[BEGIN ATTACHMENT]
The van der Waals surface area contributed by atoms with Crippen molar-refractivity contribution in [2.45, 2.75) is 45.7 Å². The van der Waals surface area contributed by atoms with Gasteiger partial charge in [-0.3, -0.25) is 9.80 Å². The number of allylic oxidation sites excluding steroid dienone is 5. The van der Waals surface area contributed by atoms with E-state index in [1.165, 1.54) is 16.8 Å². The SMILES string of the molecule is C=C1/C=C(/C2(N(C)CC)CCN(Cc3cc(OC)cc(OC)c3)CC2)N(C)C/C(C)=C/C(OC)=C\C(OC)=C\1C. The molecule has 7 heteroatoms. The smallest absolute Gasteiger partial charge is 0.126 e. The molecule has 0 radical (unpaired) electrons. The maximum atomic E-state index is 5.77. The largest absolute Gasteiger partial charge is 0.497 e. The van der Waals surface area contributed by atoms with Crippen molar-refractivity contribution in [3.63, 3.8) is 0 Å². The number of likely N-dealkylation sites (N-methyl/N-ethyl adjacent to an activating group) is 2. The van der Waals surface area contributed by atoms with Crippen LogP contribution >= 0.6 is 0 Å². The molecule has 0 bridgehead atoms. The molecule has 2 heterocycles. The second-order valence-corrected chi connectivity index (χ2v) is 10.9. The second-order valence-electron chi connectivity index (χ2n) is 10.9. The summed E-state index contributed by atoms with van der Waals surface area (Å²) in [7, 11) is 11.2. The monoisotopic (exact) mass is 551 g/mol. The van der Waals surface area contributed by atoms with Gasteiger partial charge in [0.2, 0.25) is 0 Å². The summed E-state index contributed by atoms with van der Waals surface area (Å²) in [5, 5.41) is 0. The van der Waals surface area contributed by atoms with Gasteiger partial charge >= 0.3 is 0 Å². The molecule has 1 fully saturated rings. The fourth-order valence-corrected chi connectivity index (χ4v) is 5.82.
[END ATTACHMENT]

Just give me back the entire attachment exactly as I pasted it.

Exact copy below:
The van der Waals surface area contributed by atoms with Crippen molar-refractivity contribution in [2.45, 2.75) is 45.7 Å². The van der Waals surface area contributed by atoms with Gasteiger partial charge in [-0.3, -0.25) is 9.80 Å². The number of allylic oxidation sites excluding steroid dienone is 5. The van der Waals surface area contributed by atoms with E-state index in [1.165, 1.54) is 16.8 Å². The SMILES string of the molecule is C=C1/C=C(/C2(N(C)CC)CCN(Cc3cc(OC)cc(OC)c3)CC2)N(C)C/C(C)=C/C(OC)=C\C(OC)=C\1C. The molecule has 7 heteroatoms. The smallest absolute Gasteiger partial charge is 0.126 e. The molecule has 0 radical (unpaired) electrons. The maximum atomic E-state index is 5.77. The largest absolute Gasteiger partial charge is 0.497 e. The van der Waals surface area contributed by atoms with Crippen molar-refractivity contribution in [3.63, 3.8) is 0 Å². The number of likely N-dealkylation sites (N-methyl/N-ethyl adjacent to an activating group) is 2. The van der Waals surface area contributed by atoms with Crippen LogP contribution >= 0.6 is 0 Å². The molecule has 0 bridgehead atoms. The molecule has 2 heterocycles. The second-order valence-corrected chi connectivity index (χ2v) is 10.9. The second-order valence-electron chi connectivity index (χ2n) is 10.9. The summed E-state index contributed by atoms with van der Waals surface area (Å²) in [7, 11) is 11.2. The monoisotopic (exact) mass is 551 g/mol. The van der Waals surface area contributed by atoms with Gasteiger partial charge in [0.2, 0.25) is 0 Å². The summed E-state index contributed by atoms with van der Waals surface area (Å²) in [5, 5.41) is 0. The van der Waals surface area contributed by atoms with Gasteiger partial charge >= 0.3 is 0 Å². The molecule has 1 fully saturated rings. The fourth-order valence-corrected chi connectivity index (χ4v) is 5.82.